Let’s get formality out of the way: this is not a good movie. Never mistake this for a good movie. This is an action movie, through and through, and while there are action movies that are also good movies, this simply isn’t one of them.
No, this movie is just a bag full of awesome.
As it turns out, director Panna Rittikrai is quite familiar with awesome, having been the choreographer on Ong-Bak (The Thai Warrior) and Tom Yum Guung (The Protector) – unfortunately, he was also the story man behind all three of the movies in question.
However, what Born to Fight (Kerd ma lui) lacks in story and character development it more than makes up for in launching people off of motorcycles through burning buildings and little girls beating up terrorists. If this movie makes you think, it won’t be the Thai Patriotism that keeps you chewing – as interesting as it is to see the patriotism of a country that ISN’T America – rather, you’ll be wondering how they did all those fantastic stunts.
Well, here’s the answer for you: they did it without wires, doubles, or CG. That’s right. All. Real. Stunts. I’ll make a note for the nit picky that there is CG here to be had, but while it’s not very good, it doesn’t negate the awesome here.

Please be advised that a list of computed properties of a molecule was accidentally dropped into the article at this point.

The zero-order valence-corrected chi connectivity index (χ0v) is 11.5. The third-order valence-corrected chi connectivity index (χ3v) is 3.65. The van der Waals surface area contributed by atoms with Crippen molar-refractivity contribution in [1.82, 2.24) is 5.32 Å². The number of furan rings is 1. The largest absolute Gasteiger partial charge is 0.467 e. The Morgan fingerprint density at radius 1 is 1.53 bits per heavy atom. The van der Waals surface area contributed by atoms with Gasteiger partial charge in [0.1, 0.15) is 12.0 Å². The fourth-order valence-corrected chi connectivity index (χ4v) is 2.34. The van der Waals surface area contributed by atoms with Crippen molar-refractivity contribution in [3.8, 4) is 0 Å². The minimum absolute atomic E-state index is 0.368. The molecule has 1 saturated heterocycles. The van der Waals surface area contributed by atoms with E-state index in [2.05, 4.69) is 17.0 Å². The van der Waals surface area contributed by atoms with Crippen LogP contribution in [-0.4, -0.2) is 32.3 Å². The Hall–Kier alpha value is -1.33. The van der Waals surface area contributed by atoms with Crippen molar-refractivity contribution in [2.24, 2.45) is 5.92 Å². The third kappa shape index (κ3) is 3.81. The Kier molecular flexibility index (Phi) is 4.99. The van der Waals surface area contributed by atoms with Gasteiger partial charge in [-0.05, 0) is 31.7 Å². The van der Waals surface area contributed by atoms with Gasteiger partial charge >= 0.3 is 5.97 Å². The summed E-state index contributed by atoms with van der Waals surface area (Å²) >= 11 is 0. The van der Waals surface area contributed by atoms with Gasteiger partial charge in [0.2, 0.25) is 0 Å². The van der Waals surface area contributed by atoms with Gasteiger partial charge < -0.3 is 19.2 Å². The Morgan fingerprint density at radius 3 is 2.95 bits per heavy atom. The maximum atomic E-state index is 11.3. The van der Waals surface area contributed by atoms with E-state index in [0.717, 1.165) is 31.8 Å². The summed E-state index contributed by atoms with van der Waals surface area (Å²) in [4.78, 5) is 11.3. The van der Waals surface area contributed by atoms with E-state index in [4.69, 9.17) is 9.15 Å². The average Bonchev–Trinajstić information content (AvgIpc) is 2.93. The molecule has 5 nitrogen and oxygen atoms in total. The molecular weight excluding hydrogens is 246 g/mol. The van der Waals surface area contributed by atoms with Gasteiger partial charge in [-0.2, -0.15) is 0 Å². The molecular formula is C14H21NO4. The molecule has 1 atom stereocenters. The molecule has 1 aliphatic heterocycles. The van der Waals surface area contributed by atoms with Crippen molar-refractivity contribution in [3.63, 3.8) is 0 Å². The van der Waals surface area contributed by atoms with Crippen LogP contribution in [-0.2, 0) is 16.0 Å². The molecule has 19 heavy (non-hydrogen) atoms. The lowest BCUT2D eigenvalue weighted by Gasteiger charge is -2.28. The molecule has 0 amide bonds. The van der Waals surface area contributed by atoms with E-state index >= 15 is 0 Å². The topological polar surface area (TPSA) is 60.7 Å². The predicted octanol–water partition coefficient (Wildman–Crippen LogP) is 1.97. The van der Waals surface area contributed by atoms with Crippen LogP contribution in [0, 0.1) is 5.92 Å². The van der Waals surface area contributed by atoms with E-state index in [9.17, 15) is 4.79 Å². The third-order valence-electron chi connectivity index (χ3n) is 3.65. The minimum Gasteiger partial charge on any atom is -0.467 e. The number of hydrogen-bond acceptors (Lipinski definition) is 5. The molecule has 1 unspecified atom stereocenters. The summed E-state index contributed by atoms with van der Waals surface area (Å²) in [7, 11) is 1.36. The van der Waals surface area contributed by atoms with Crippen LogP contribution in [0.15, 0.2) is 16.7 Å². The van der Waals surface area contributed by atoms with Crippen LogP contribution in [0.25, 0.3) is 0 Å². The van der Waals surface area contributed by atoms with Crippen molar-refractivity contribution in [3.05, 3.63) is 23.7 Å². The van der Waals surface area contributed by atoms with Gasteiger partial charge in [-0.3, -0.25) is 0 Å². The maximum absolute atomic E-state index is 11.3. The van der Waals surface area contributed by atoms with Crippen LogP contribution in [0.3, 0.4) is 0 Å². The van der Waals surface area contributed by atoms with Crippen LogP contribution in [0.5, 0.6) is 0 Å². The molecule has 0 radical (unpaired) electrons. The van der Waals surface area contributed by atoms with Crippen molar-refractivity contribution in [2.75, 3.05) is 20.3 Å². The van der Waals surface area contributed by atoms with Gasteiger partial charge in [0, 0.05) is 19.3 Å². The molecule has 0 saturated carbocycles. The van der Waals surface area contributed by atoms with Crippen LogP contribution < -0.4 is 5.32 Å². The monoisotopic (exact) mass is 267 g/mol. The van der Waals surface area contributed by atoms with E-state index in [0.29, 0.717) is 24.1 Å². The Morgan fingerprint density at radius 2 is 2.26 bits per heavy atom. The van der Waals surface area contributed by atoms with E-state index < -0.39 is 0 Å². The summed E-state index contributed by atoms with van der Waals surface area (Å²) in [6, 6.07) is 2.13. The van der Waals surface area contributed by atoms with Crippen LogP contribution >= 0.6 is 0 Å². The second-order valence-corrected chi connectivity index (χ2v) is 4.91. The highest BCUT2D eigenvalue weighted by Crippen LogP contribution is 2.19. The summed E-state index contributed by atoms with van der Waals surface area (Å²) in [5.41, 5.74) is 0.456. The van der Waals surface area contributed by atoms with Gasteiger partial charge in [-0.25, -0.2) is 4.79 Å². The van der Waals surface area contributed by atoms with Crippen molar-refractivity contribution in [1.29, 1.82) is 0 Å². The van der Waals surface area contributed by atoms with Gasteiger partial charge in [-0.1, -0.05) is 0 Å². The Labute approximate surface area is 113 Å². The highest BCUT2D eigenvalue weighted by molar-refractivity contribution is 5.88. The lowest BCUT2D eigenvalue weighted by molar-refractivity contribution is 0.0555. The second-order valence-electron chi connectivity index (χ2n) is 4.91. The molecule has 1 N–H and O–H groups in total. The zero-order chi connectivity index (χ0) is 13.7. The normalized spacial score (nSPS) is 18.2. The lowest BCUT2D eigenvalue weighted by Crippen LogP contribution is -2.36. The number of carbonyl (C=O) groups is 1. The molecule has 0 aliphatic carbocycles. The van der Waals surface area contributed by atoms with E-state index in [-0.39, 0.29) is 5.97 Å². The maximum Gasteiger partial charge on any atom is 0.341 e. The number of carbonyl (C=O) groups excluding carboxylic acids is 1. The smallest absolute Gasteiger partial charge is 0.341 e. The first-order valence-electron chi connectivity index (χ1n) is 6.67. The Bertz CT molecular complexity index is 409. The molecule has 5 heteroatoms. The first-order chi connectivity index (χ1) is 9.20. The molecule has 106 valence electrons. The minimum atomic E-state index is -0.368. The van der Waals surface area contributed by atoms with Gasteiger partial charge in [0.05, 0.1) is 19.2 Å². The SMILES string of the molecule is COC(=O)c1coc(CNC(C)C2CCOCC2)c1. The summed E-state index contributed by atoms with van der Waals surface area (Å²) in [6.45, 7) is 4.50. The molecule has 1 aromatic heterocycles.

But the most fantastic thing about this movie is that it actually manages to stand up and rival Hollywood’s insatiable need for stuff that blows up.
And while I will insist once again that this is not a good movie, I must say that it does have its moments. The rise against tyranny at such great personal cost is something we Americans can’t often relate to these days, but it’s still an ideal, and it still strikes a chord somewhere deep. This Hollywood ending isn’t anything like Hollywood is likely to make. Maybe that makes it worth seeing, maybe not.
Essentially, Born to Fight is the Die Hard of Thai cinema.
If that doesn’t make you want to see this movie, it probably isn’t for you.